Council proposes resolution for Hudson Heartbeet Community Farm’s water woes
THE JOURNAL FILE PHOTO/JAMES ARMSTRONG
Infrastructure for the well drilled in October 2017 to serve Hudson’s Heartbeet Community Farm was up for discussion at the June 4 council meeting.
The issue of the non-potable water well drilled in late summer of 2017 to serve the Hudson Heartbeet Community Farm, the neighbouring dog park and Thompson Park was a major discussion point at the Hudson Town Council meeting on Monday, June 4.
“The well needs a certain type of housing,” said Mayor Jamie Nicholls when the issue was raised during the first question period by Hudson Food Collective President Cameron Stiff. “There were two options placed before council. One was a shed and the other was a temporary shelter to protect the installation of a pumping station that will allow the water to come online more quickly,” said Nicholls. He noted the Town Planning and Advisory Committee (TPAC) had not approved the proposed shed and that was why the related item on the agenda had been removed.
Critical situation for seedlings
Resident Adrian Burke expressed his appreciation for the temporary shelter as he asked how long it would take to build and to have water available for the farm.
“The situation is critical – the seed and the seedlings are in the ground,” said Burke. “The two young farmers running the farm have reported that it has cost $3,000 to $5,000 more than originally budgeted to provide water,” he said. “Even though we had rain today, we can’t go for more than 48 hours without watering.”
The mayor responded. “We are looking at about a week and a half timeline, perhaps two weeks, but I would have to verify that.” Nicholls thanked Natalie Best for signaling the issue to council. “Without her intervention, things would not have moved as quickly as they did.”
Burke emphasized that the farm was at a critical point and the entire season could be at risk without a source of water. In an interview following the meeting, Nicholls said TPAC had refused the proposed shed because it is located in the heritage corridor meaning the architectural norms for that zone had to be met.
“So we found a solution until we can come up with something prettier,” said Nicholls. “They are currently trucking water in and filling reservoirs and we are providing access to water.”
Potable water project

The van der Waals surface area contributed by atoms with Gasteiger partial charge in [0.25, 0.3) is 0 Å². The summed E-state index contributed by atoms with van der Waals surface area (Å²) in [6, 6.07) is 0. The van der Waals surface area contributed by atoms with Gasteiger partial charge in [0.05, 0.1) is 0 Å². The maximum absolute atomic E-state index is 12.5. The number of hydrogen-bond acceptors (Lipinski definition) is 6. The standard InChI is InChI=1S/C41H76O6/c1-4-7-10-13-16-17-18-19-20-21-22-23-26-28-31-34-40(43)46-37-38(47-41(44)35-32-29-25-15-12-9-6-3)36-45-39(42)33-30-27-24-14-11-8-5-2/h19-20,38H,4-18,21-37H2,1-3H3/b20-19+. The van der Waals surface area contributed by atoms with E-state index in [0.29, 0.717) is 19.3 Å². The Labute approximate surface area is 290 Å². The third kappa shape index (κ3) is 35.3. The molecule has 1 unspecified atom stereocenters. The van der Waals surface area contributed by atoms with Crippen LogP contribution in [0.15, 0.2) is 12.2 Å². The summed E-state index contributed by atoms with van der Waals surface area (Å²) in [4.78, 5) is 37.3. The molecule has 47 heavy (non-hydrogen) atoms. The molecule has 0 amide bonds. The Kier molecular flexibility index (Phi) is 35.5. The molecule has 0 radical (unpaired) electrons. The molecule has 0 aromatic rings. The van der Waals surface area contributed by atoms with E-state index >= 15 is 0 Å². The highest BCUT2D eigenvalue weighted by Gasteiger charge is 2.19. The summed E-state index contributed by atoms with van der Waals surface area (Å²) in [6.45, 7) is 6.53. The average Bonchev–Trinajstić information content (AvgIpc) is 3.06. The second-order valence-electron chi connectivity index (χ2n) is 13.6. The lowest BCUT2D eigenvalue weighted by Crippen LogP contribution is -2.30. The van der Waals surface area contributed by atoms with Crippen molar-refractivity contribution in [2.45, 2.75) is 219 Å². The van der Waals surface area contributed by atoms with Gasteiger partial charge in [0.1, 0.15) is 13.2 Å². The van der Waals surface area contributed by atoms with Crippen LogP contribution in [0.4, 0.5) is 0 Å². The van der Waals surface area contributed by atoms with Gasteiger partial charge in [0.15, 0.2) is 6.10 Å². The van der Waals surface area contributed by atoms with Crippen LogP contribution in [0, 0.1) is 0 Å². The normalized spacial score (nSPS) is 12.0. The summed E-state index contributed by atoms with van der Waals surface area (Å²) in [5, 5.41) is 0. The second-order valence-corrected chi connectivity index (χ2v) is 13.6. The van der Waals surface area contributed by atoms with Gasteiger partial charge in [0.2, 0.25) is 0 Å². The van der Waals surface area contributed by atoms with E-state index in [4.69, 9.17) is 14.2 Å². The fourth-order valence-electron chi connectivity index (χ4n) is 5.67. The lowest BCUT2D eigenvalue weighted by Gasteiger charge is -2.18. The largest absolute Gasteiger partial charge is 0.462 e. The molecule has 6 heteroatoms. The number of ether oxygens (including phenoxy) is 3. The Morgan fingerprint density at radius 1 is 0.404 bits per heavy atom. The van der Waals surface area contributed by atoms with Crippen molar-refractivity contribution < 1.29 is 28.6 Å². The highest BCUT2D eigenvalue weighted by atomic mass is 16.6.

Recent explorations for a suitable site for a potable water well have not been successful as reported by the mayor in his opening remarks. “Fear not, we are already looking at another site further downstream closer to the Wellesley well site,” said Nicholls. “We will be obtaining a certificate of authorization subject to council’s approval tonight,” he said adding that council would be presented with expert opinions before continuing with the development of a well. Council approved the resolution later in the meeting.
Defending the chief administrator
Resident Trevor Smith voiced his concerns regarding the 2015 hiring of Director General Jean-Pierre Roy by the previous town council. “I am concerned about the controversies before he came to Hudson, his hiring, that there was an unacceptable lack of due diligence,” said Smith as he listed his reasons for a closer scrutiny of that administrative position.
“The engagement of Maître Roy as Director General was done by a recruitment firm,” responded the mayor. “There were over 50 candidates for the position, five psychometric tests were done, extensive interviews, his career was discussed in all its aspects, and the council made a very informed decision.
“Maître Roy has my full confidence, he has been doing an excellent job,” Nicholls stated.
“A town is something that works based on collaboration and cooperation with each other,” he said adding that healthy dissent is part of a healthy democracy.
“I am duty-bound as mayor to protect the people that work under me,” said Nicholls. “I cannot tolerate the dispersal of rumours that our chief administrative officer was not hired using the proper process when all evidence shows the contrary.”